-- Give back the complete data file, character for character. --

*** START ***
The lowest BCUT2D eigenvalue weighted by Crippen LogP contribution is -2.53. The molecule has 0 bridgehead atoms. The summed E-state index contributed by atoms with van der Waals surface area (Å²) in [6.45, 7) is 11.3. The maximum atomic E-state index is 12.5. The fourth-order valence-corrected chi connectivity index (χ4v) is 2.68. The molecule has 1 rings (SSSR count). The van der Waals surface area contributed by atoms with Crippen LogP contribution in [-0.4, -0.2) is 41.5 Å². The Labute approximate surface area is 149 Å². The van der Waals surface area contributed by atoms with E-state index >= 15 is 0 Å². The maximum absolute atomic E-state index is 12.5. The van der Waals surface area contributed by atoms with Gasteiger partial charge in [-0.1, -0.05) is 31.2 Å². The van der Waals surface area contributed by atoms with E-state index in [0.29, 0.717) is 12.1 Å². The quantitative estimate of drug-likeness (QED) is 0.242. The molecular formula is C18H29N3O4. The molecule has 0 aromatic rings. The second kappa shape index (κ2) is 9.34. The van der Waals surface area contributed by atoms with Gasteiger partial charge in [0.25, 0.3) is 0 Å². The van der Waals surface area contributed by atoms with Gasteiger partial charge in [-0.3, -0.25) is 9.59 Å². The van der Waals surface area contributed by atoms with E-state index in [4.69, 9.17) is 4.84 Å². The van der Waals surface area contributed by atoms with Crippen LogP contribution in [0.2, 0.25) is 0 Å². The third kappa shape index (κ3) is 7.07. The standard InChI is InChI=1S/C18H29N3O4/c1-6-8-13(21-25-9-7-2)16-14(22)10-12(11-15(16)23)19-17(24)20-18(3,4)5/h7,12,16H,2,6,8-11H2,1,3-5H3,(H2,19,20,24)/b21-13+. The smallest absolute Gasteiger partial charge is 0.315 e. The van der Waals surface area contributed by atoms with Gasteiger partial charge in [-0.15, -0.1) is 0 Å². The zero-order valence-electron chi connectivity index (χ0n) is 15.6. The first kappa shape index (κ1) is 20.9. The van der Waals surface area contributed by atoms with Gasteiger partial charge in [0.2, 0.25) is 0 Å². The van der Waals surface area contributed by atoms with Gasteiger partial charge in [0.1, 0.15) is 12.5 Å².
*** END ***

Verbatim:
The lowest BCUT2D eigenvalue weighted by Crippen LogP contribution is -2.53. The molecule has 0 bridgehead atoms. The summed E-state index contributed by atoms with van der Waals surface area (Å²) in [6.45, 7) is 11.3. The maximum atomic E-state index is 12.5. The fourth-order valence-corrected chi connectivity index (χ4v) is 2.68. The molecule has 1 rings (SSSR count). The van der Waals surface area contributed by atoms with Crippen LogP contribution in [-0.4, -0.2) is 41.5 Å². The Labute approximate surface area is 149 Å². The van der Waals surface area contributed by atoms with E-state index >= 15 is 0 Å². The maximum absolute atomic E-state index is 12.5. The van der Waals surface area contributed by atoms with Gasteiger partial charge in [-0.1, -0.05) is 31.2 Å². The van der Waals surface area contributed by atoms with E-state index in [0.29, 0.717) is 12.1 Å². The quantitative estimate of drug-likeness (QED) is 0.242. The molecular formula is C18H29N3O4. The molecule has 0 aromatic rings. The second kappa shape index (κ2) is 9.34. The van der Waals surface area contributed by atoms with Gasteiger partial charge in [0.25, 0.3) is 0 Å². The van der Waals surface area contributed by atoms with Gasteiger partial charge in [-0.3, -0.25) is 9.59 Å². The van der Waals surface area contributed by atoms with E-state index in [4.69, 9.17) is 4.84 Å². The van der Waals surface area contributed by atoms with Crippen LogP contribution in [0.2, 0.25) is 0 Å². The third kappa shape index (κ3) is 7.07. The standard InChI is InChI=1S/C18H29N3O4/c1-6-8-13(21-25-9-7-2)16-14(22)10-12(11-15(16)23)19-17(24)20-18(3,4)5/h7,12,16H,2,6,8-11H2,1,3-5H3,(H2,19,20,24)/b21-13+. The smallest absolute Gasteiger partial charge is 0.315 e. The van der Waals surface area contributed by atoms with Gasteiger partial charge in [-0.15, -0.1) is 0 Å². The zero-order valence-electron chi connectivity index (χ0n) is 15.6. The first kappa shape index (κ1) is 20.9. The van der Waals surface area contributed by atoms with Gasteiger partial charge in [0.2, 0.25) is 0 Å². The van der Waals surface area contributed by atoms with Gasteiger partial charge in [0.1, 0.15) is 12.5 Å².